By Mano Singham
In Darwin's own time, there was a three-way dispute concerning the theory of evolution. Strange as it may sound these days in the US where so many question whether evolution even occurs at all, the idea that evolution had occurred and new species were being created and old ones dying out was not such a major problem in the mid-to-late 19th century. Elite opinion of that time had been exposed to that idea and had accepted it even before Darwin because of all the fossil records that were being discovered all the time. Even Darwin's own grandfather Erasmus Darwin, a freethinker, had around 1795 published a book Zoonomia that had floated the idea that species had evolved, but he used a Lamarckian model. What religious people mostly shied away from was the idea that human beings were also part of the evolutionary process and shared common ancestors with other species, a reluctance that still persists.
In Darwin's time what the dispute mainly centered on was the mechanism of evolution and how it operated.
Apart from Biblical literalists and believers in special creation, there were those of a religious bent who argued that god had to intervene somehow at least occasionally to create new species (especially humans) and this view persists down to this day among people who seek a tangible role for religion. At the very least, believers in an immortal soul needed a god to insert it into humans at some point in that person's development.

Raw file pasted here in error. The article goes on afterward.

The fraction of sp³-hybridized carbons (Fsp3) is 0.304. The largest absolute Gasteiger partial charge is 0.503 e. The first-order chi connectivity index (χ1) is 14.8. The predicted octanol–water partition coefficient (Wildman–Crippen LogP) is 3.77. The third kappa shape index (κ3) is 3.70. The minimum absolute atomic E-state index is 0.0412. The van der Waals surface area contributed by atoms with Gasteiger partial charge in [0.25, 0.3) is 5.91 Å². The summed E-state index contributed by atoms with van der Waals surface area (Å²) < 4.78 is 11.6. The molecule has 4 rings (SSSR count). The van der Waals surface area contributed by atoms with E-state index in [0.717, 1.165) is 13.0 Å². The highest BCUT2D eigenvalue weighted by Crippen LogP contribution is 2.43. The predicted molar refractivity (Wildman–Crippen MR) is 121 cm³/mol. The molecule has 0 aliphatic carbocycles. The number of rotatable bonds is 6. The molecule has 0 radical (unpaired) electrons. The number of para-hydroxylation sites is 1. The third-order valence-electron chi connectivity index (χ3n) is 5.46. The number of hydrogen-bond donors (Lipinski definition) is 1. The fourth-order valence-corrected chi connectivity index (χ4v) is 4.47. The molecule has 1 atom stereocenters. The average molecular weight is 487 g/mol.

But the more interesting dispute was among those scientists who were not invoking religious ideas. Their dispute centered on the scale of the mutations necessary for natural selection to work.
Due to all the buffeting that Darwin's theory had received from those who argued that the age of the Earth was too short for evolution to have occurred and that mutations would get blended away, in the later editions of his book, Darwin himself started qualifying some of the more ambitious claims that he had forthrightly stated in the 1859 edition. As a result, his later editions lost some of the directness and clarity of his first edition, and scholars now recommend reading the first edition as being the best. I personally found it a fascinating book, remarkably accessible to the layperson.